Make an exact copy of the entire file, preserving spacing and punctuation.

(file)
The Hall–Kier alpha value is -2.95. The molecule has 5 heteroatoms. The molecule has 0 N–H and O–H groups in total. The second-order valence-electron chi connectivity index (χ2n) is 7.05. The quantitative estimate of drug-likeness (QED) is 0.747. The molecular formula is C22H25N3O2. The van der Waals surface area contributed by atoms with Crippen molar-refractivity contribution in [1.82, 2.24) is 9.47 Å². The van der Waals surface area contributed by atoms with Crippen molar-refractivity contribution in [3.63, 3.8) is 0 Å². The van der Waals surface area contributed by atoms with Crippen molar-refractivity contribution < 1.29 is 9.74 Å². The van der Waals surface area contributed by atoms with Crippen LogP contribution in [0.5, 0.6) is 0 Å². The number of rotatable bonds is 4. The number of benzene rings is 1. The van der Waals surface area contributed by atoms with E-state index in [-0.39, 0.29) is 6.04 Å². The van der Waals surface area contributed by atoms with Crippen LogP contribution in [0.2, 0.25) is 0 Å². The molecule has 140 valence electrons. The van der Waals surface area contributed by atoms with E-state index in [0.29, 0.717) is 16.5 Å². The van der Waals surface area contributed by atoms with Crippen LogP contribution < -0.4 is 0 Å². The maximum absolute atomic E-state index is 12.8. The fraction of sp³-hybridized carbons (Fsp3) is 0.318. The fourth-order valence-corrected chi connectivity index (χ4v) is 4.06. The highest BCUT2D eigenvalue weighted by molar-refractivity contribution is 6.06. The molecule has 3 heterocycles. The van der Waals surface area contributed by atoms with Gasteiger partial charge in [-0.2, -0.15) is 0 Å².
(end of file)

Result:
The Hall–Kier alpha value is -2.95. The molecule has 5 heteroatoms. The molecule has 0 N–H and O–H groups in total. The second-order valence-electron chi connectivity index (χ2n) is 7.05. The quantitative estimate of drug-likeness (QED) is 0.747. The molecular formula is C22H25N3O2. The van der Waals surface area contributed by atoms with Crippen molar-refractivity contribution in [1.82, 2.24) is 9.47 Å². The van der Waals surface area contributed by atoms with Crippen molar-refractivity contribution in [3.63, 3.8) is 0 Å². The van der Waals surface area contributed by atoms with Crippen molar-refractivity contribution < 1.29 is 9.74 Å². The van der Waals surface area contributed by atoms with Crippen LogP contribution in [0.5, 0.6) is 0 Å². The number of rotatable bonds is 4. The number of benzene rings is 1. The van der Waals surface area contributed by atoms with E-state index in [-0.39, 0.29) is 6.04 Å². The van der Waals surface area contributed by atoms with Crippen LogP contribution in [0.2, 0.25) is 0 Å². The molecule has 140 valence electrons. The van der Waals surface area contributed by atoms with E-state index in [0.29, 0.717) is 16.5 Å². The van der Waals surface area contributed by atoms with Crippen LogP contribution < -0.4 is 0 Å². The maximum absolute atomic E-state index is 12.8. The fraction of sp³-hybridized carbons (Fsp3) is 0.318. The fourth-order valence-corrected chi connectivity index (χ4v) is 4.06. The highest BCUT2D eigenvalue weighted by molar-refractivity contribution is 6.06. The molecule has 3 heterocycles. The van der Waals surface area contributed by atoms with Gasteiger partial charge in [-0.2, -0.15) is 0 Å².